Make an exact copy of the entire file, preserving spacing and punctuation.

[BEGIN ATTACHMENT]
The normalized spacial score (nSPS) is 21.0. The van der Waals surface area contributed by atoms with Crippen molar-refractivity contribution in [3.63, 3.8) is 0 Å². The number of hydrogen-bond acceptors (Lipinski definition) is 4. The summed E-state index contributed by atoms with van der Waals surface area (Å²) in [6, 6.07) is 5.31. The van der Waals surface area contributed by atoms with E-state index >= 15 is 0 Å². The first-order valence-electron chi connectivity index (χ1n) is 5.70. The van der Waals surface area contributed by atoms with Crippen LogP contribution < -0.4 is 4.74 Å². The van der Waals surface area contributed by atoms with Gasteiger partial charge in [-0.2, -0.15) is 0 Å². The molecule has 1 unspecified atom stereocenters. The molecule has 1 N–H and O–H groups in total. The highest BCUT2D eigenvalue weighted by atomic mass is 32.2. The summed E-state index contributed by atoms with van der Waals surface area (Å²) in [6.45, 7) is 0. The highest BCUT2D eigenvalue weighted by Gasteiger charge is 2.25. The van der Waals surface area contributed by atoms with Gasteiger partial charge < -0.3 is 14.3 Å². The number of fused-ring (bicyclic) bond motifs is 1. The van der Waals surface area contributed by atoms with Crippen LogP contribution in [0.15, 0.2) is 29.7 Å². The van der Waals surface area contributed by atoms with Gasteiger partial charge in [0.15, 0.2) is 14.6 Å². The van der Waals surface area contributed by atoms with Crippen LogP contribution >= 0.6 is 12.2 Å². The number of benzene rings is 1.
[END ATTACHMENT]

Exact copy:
The normalized spacial score (nSPS) is 21.0. The van der Waals surface area contributed by atoms with Crippen molar-refractivity contribution in [3.63, 3.8) is 0 Å². The number of hydrogen-bond acceptors (Lipinski definition) is 4. The summed E-state index contributed by atoms with van der Waals surface area (Å²) in [6, 6.07) is 5.31. The van der Waals surface area contributed by atoms with E-state index >= 15 is 0 Å². The first-order valence-electron chi connectivity index (χ1n) is 5.70. The van der Waals surface area contributed by atoms with Crippen LogP contribution < -0.4 is 4.74 Å². The van der Waals surface area contributed by atoms with Gasteiger partial charge in [-0.2, -0.15) is 0 Å². The molecule has 1 unspecified atom stereocenters. The molecule has 1 N–H and O–H groups in total. The highest BCUT2D eigenvalue weighted by atomic mass is 32.2. The summed E-state index contributed by atoms with van der Waals surface area (Å²) in [6.45, 7) is 0. The highest BCUT2D eigenvalue weighted by Gasteiger charge is 2.25. The van der Waals surface area contributed by atoms with Gasteiger partial charge < -0.3 is 14.3 Å². The number of fused-ring (bicyclic) bond motifs is 1. The van der Waals surface area contributed by atoms with Crippen LogP contribution in [0.15, 0.2) is 29.7 Å². The van der Waals surface area contributed by atoms with Gasteiger partial charge in [0.15, 0.2) is 14.6 Å². The van der Waals surface area contributed by atoms with Crippen LogP contribution >= 0.6 is 12.2 Å². The number of benzene rings is 1.